Challenger Karen McDonald was leading Oakland County Prosecutor Jessica Cooper in the Democratic primary Tuesday night, according to early results.
With 19 of 506 precincts reporting, McDonald had a 2-1 lead over Cooper, who is seeking her fourth term. The winner will face Republican attorney Lin Goetz, who was unopposed for her party’s nomination.
In the races for a four-year term as Oakland County executive, incumbent David Coulter was leading Democratic opponent and county treasurer Andy Meisner with 53% of the vote while in the Republican race, Mike Kowal was leading Jeffrey Nutt with about 72% of the vote.
The winners of Tuesday’s primary will face off in November’s election for the county’s top position. The winner will become the first person other than the late L. Brooks Patterson to win a full term as county executive in more than 30 years.
After Patterson’s death a year ago, the Oakland County Board of Commissioners voted 11-10 along party lines to appoint Coulter, the first Democrat to hold the office. Coulter served as Ferndale mayor for nine years, and served two terms as a county commissioner.
ELECTION RESULTS: Follow along for Oakland County results
Coulter said he’ll draw on his government experience if he’s elected to continue as executive — and he said he plans on “taking an entirely different tack than Brooks Patterson.”
“Brooks was wonderful in economic development and supporting the business community, and we can build on those things,” Coulter said. “But we can be both fiscally responsible and progressive.”
Republican Kowall, a former state Senate majority floor leader and state representative from White Lake, said he’s concerned about Oakland County’s fiscal future. Kowall also said he wants to build on Patterson’s economic success.
“I’ve done this before — gotten into elected office where we had to dig out of a lot of debt, and Oakland County is going to have that happen before too long if we continue,” he said. “I’m looking forward to being careful how we spend money.
Paula Williams, 52, of Rochester Hills, who cast her ballot at voted at Hampton Elementary School, said she voted for Kowall because she saw him as best suited to carry on Patterson’s policies.
“I wanted to make sure my voice was heard for the Oakland County Executive… because L. Brooks Patterson who died, I think he did a great job in running Oakland County and I wanted to make sure, whoever held his seat, have the same values that L. Brooks Patterson did,” she said.
Meisner said he brings “extensive experience to the table as county treasurer for 11 years and six years as a state representative.”
Meisner touted his 2004 bill that created drug courts in Michigan that give judges more flexibility in sentencing nonviolent offenders, and legislation he sponsored for stem cell research.
When he was elected county treasurer in 2008, Meisner became the first Democrat elected countywide in 40 years and has been the top Democratic vote-getter in Oakland County for the past three cycles.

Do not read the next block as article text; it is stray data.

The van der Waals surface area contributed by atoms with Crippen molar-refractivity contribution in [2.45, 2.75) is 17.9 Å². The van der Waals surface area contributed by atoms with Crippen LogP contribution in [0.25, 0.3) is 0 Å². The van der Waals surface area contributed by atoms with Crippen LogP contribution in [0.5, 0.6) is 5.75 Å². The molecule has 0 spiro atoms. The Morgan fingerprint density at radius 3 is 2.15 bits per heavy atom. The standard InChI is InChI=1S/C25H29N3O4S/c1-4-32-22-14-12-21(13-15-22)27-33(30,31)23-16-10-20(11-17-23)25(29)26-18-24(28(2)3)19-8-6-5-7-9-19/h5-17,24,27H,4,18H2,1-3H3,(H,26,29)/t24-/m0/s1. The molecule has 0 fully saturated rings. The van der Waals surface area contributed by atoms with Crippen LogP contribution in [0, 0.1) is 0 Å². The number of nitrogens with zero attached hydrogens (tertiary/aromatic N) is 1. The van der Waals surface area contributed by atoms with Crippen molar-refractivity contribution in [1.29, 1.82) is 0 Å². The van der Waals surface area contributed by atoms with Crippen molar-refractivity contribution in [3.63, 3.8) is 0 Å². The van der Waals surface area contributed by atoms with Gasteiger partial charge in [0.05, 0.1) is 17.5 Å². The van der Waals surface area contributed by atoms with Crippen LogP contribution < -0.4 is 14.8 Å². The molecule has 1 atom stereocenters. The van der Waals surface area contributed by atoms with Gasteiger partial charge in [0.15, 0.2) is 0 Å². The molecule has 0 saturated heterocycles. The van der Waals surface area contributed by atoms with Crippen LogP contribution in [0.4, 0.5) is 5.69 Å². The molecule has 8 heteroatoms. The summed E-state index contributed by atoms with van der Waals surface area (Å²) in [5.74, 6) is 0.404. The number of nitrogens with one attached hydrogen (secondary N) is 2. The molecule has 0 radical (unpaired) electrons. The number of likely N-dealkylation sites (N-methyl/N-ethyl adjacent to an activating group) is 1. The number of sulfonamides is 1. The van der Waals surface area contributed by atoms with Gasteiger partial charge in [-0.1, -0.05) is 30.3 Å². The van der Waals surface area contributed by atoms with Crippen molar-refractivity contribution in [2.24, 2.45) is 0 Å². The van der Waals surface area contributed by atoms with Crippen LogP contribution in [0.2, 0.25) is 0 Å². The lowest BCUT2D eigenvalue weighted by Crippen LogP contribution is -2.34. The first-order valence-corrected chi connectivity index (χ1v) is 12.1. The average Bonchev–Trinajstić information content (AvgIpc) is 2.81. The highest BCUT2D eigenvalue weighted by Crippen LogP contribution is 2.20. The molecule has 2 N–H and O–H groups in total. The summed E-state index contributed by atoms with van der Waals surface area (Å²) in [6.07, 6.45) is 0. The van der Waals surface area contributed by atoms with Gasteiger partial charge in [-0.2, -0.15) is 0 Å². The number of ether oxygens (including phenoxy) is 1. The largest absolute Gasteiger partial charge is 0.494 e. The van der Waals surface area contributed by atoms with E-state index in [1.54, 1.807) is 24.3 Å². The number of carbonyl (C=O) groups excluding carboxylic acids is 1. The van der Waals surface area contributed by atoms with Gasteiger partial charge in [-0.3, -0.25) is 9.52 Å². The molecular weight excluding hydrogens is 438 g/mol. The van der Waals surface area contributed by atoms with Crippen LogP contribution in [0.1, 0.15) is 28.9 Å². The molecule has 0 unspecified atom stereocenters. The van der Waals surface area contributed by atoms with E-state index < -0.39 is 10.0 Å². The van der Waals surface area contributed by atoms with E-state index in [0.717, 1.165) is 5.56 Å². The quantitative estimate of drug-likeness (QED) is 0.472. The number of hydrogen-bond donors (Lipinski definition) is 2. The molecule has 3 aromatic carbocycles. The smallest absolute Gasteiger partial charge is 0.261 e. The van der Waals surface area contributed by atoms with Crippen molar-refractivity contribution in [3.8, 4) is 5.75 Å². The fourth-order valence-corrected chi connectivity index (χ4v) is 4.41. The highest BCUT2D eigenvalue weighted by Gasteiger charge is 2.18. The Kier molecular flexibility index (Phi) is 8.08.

While the other candidates pointed to their experience in government work as reasons why they should be elected, Nutt touted the fact that he’s never held an elected position as a strength.
“I’m not a career politician, so I’m not beholden to special interests,” the Republican attorney said.
Nutt, who served as a judicial intern for former U.S. Chief Justice Warren Burger, said, “I’m the conservative voice in this race for the best health care, best transportation and government operations like Brooks Patterson pioneered.”
McDonald, who resigned as an Oakland County circuit judge last year to challenge Cooper, campaigned on a platform of change and reform, pledging to implement “common sense criminal justice reform, participating in treatment courts, establishing new mental health courts, and finding smarter alternatives to incarceration for nonviolent, low-level offenders …”
Cooper ran on her record of managing the office’s 170-person staff and $23 million budget over the past 12 years, saying she has a record of getting violent criminals — including juveniles — off the street and keeping them behind bars.
McDonald was an assistant prosecutor from 1999 to 2004, leaving four years before Cooper took office. She was elected to the circuit bench in 2012, re-elected in 2018, and resigned in April 2019.
Cooper, who was Southfield’s chief judge, an Oakland County circuit judge and a Michigan Court of Appeals judge before running for prosecutor, said she was the “first prosecutor in the United States to train all the professional staff in a course known as Implicit Bias.”
“My life experience as a civil rights advocate and a civil rights attorney brings with it the commitment to fairness and change,” Cooper said.
McDonald was endorsed by several high-profile Democratic officials, including Wayne County Prosecutor Kym Worthy, Lt. Gov. Garlin Gilchrist and state Attorney General Dana Nessel, as well as former Democratic presidential candidate Bernie Sanders.
Cooper was endorsed by the Michigan Association of Public Employees; the Michigan Association of Police; the Police Officers Association of Michigan; the Michigan Association of Firefighters; the Southeast Michigan Association of Police Chiefs, and the Oakland County Association of Police Chiefs
Waiting to find out which of the two Democrats will face her in November was Goetz, a Lake Orion attorney with 28 years of experience in criminal law both as an assistant prosecutor and a defense attorney.
Ariana Taylor contributed.
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